You can read 19 more articles this month
Sounds Like London: 100 Years Of Black Music In The Capital
by Lloyd Bradley
(Serpents Tail, £12.99)
Lloyd Bradley's history of a century of black music has been widely praised and recently featured as a BBC Radio 4 Book of the Week.
Meticulously researched and illustrated with interview-based material it adopts a broader perspective than Bass Culture, Bradley's close-up analysis of the roots and branches of reggae, illustrating a wider musical landscape as he does so.
Sounds Like London is also valuable because, while the history of black British culture has previously been documented from outside the culture itself - notably by former Daily Worker journalist Peter Fryer, who dated its roots in Britain back to the days of the Roman emperor Vespasian - Bradley's analysis comes from within the community that has used music to express its identity socially, ethnically, and politically.
Yet the book does tend to see black music in isolation from the British cultural mainstream within which it functioned, a tight focus that is heightened by Bradley's concentration upon the metropolis.
This means that there is no reference to the Northern Soul scene that brought coachloads of predominantly white kids up to venues like the Wigan Casino and the Blackpool Mecca to dance the night and day away to imported black singles from small Detroit record labels like Ric-Tic and Golden Records.
It would be interesting to know if the niche popularity of these fed back into the black British music scene and, if not, why not.
In addition to the incipient institutional racism of the music business, Bradley adds the factor of the determination of the musicians to make their own way.
"Our guys have very often succeeded in spite of the UK music business rather than because of it," he writes.
"In almost every case, enduring stylistic advances have been the result of intuitive and inspired individuals nurturing their ideas away from the lure of the mainstream.
"In fact, as the story unfolds, it's when black music has opted to put itself in the hands of the regular music business that progress has fallen apart."
But I can hear native jazzers, folkies and performers in other genres shouting out "Yeah, me too!" in response to this analysis.
Those were exciting times Bradley documents, and he brought back to me the revelation of seeing the Ballets Negres in South Wimbledon in 1946 and listening to the Township music of Dudu Pukwana in a pub cellar in London's Cavendish Square 20 years later.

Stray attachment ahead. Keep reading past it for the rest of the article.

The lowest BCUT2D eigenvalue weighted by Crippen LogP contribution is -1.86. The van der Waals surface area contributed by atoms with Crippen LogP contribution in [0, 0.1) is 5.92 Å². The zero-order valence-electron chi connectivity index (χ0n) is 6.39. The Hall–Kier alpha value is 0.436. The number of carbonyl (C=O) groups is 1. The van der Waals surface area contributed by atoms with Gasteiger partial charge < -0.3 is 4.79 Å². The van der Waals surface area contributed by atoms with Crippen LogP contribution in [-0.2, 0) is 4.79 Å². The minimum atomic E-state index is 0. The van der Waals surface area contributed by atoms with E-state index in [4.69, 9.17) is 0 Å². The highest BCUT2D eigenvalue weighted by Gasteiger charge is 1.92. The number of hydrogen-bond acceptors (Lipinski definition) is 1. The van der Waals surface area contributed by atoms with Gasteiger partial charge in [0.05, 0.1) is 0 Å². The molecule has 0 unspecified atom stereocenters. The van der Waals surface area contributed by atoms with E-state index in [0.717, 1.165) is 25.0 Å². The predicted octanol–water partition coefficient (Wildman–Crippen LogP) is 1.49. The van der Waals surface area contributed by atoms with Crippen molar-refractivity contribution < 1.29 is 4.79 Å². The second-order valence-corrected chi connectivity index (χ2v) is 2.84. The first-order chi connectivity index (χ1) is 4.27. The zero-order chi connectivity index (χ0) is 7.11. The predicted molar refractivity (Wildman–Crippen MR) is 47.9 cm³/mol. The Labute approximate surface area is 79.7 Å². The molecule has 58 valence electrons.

You can’t buy a revolution, but you can help the only daily paper in Britain that’s fighting for one by joining the 501 club.
Just £5 a month gives you the opportunity to win one of 17 prizes, from £25 to the £501 jackpot.
By becoming a 501 Club member you are helping the Morning Star cover its printing, distribution and staff costs — help keep our paper thriving by joining!
You can’t buy a revolution, but you can help the only daily paper in Britain that’s fighting for one by become a member of the People’s Printing Press Society.
The Morning Star is a readers’ co-operative, which means you can become an owner of the paper too by buying shares in the society.
Shares are £1 each — though unlike capitalist firms, each shareholder has an equal say. Money from shares contributes directly to keep our paper thriving.
Some union branches have taken out shares of over £500 and individuals over £100.
You can’t buy a revolution, but you can help the only daily paper in Britain that’s fighting for one by donating to the Fighting Fund.
The Morning Star is unique, as a lone socialist voice in a sea of corporate media. We offer a platform for those who would otherwise never be listened to, coverage of stories that would otherwise be buried.
The rich don’t like us, and they don’t advertise with us, so we rely on you, our readers and friends. With a regular donation to our monthly Fighting Fund, we can continue to thumb our noses at the fat cats and tell truth to power.
Donate today and make a regular contribution.